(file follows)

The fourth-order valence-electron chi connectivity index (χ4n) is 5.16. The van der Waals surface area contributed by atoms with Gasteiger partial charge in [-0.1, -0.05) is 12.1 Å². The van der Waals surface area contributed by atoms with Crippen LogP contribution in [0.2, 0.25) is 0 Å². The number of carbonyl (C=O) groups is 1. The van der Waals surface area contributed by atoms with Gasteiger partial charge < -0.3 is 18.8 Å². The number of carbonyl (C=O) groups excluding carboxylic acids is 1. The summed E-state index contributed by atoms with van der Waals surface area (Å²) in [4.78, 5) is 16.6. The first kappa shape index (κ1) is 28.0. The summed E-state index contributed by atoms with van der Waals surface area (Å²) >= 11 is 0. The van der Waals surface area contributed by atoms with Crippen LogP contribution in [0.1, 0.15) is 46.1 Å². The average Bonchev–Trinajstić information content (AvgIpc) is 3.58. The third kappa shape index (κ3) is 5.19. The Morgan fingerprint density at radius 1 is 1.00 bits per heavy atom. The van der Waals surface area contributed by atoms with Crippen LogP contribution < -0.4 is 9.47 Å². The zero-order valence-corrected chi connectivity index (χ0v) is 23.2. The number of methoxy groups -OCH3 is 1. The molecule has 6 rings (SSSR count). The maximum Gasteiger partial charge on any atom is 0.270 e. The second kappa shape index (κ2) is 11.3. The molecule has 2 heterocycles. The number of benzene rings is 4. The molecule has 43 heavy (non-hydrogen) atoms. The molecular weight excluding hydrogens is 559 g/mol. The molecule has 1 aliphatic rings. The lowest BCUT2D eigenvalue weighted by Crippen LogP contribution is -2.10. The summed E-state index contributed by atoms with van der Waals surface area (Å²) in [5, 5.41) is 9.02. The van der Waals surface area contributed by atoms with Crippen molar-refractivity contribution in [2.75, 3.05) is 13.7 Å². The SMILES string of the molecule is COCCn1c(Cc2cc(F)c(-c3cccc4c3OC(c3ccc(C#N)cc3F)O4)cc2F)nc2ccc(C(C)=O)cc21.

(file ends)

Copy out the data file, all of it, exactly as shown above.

The fourth-order valence-electron chi connectivity index (χ4n) is 5.16. The van der Waals surface area contributed by atoms with Gasteiger partial charge in [-0.1, -0.05) is 12.1 Å². The van der Waals surface area contributed by atoms with Crippen LogP contribution in [0.2, 0.25) is 0 Å². The number of carbonyl (C=O) groups is 1. The van der Waals surface area contributed by atoms with Gasteiger partial charge < -0.3 is 18.8 Å². The number of carbonyl (C=O) groups excluding carboxylic acids is 1. The summed E-state index contributed by atoms with van der Waals surface area (Å²) in [4.78, 5) is 16.6. The first kappa shape index (κ1) is 28.0. The summed E-state index contributed by atoms with van der Waals surface area (Å²) >= 11 is 0. The van der Waals surface area contributed by atoms with Crippen LogP contribution in [0.1, 0.15) is 46.1 Å². The average Bonchev–Trinajstić information content (AvgIpc) is 3.58. The third kappa shape index (κ3) is 5.19. The Morgan fingerprint density at radius 1 is 1.00 bits per heavy atom. The van der Waals surface area contributed by atoms with Crippen LogP contribution < -0.4 is 9.47 Å². The zero-order valence-corrected chi connectivity index (χ0v) is 23.2. The number of methoxy groups -OCH3 is 1. The molecule has 6 rings (SSSR count). The maximum Gasteiger partial charge on any atom is 0.270 e. The second kappa shape index (κ2) is 11.3. The molecule has 2 heterocycles. The number of benzene rings is 4. The molecule has 43 heavy (non-hydrogen) atoms. The molecular weight excluding hydrogens is 559 g/mol. The molecule has 1 aliphatic rings. The lowest BCUT2D eigenvalue weighted by Crippen LogP contribution is -2.10. The summed E-state index contributed by atoms with van der Waals surface area (Å²) in [5, 5.41) is 9.02. The van der Waals surface area contributed by atoms with Crippen molar-refractivity contribution in [2.75, 3.05) is 13.7 Å². The SMILES string of the molecule is COCCn1c(Cc2cc(F)c(-c3cccc4c3OC(c3ccc(C#N)cc3F)O4)cc2F)nc2ccc(C(C)=O)cc21.